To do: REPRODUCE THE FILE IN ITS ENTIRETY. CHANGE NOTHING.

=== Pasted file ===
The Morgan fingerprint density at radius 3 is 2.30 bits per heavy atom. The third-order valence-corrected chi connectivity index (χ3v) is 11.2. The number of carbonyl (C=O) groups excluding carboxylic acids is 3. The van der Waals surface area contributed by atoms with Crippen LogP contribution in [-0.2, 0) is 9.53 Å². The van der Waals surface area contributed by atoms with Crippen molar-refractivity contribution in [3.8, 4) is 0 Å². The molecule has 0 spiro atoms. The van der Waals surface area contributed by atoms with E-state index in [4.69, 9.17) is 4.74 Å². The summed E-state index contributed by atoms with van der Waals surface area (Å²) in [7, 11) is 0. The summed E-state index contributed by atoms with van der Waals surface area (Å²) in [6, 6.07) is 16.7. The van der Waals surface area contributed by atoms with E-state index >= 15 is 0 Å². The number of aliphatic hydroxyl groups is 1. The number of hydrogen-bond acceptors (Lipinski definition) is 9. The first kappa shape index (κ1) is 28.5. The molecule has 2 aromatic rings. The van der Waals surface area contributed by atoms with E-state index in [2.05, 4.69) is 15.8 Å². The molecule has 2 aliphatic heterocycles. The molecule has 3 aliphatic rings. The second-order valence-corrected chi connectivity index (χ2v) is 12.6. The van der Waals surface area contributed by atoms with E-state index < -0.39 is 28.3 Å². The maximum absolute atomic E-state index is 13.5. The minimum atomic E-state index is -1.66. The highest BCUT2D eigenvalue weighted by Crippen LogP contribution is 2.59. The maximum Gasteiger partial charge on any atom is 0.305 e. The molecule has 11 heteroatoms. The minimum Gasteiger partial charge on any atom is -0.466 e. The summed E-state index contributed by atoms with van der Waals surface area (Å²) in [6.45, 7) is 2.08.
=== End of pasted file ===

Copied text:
The Morgan fingerprint density at radius 3 is 2.30 bits per heavy atom. The third-order valence-corrected chi connectivity index (χ3v) is 11.2. The number of carbonyl (C=O) groups excluding carboxylic acids is 3. The van der Waals surface area contributed by atoms with Crippen LogP contribution in [-0.2, 0) is 9.53 Å². The van der Waals surface area contributed by atoms with Crippen molar-refractivity contribution in [3.8, 4) is 0 Å². The molecule has 0 spiro atoms. The van der Waals surface area contributed by atoms with E-state index in [4.69, 9.17) is 4.74 Å². The summed E-state index contributed by atoms with van der Waals surface area (Å²) in [7, 11) is 0. The summed E-state index contributed by atoms with van der Waals surface area (Å²) in [6, 6.07) is 16.7. The van der Waals surface area contributed by atoms with E-state index >= 15 is 0 Å². The number of aliphatic hydroxyl groups is 1. The number of hydrogen-bond acceptors (Lipinski definition) is 9. The first kappa shape index (κ1) is 28.5. The molecule has 2 aromatic rings. The van der Waals surface area contributed by atoms with E-state index in [2.05, 4.69) is 15.8 Å². The molecule has 2 aliphatic heterocycles. The molecule has 3 aliphatic rings. The second-order valence-corrected chi connectivity index (χ2v) is 12.6. The van der Waals surface area contributed by atoms with E-state index < -0.39 is 28.3 Å². The maximum absolute atomic E-state index is 13.5. The minimum atomic E-state index is -1.66. The highest BCUT2D eigenvalue weighted by Crippen LogP contribution is 2.59. The maximum Gasteiger partial charge on any atom is 0.305 e. The molecule has 11 heteroatoms. The minimum Gasteiger partial charge on any atom is -0.466 e. The summed E-state index contributed by atoms with van der Waals surface area (Å²) in [6.45, 7) is 2.08.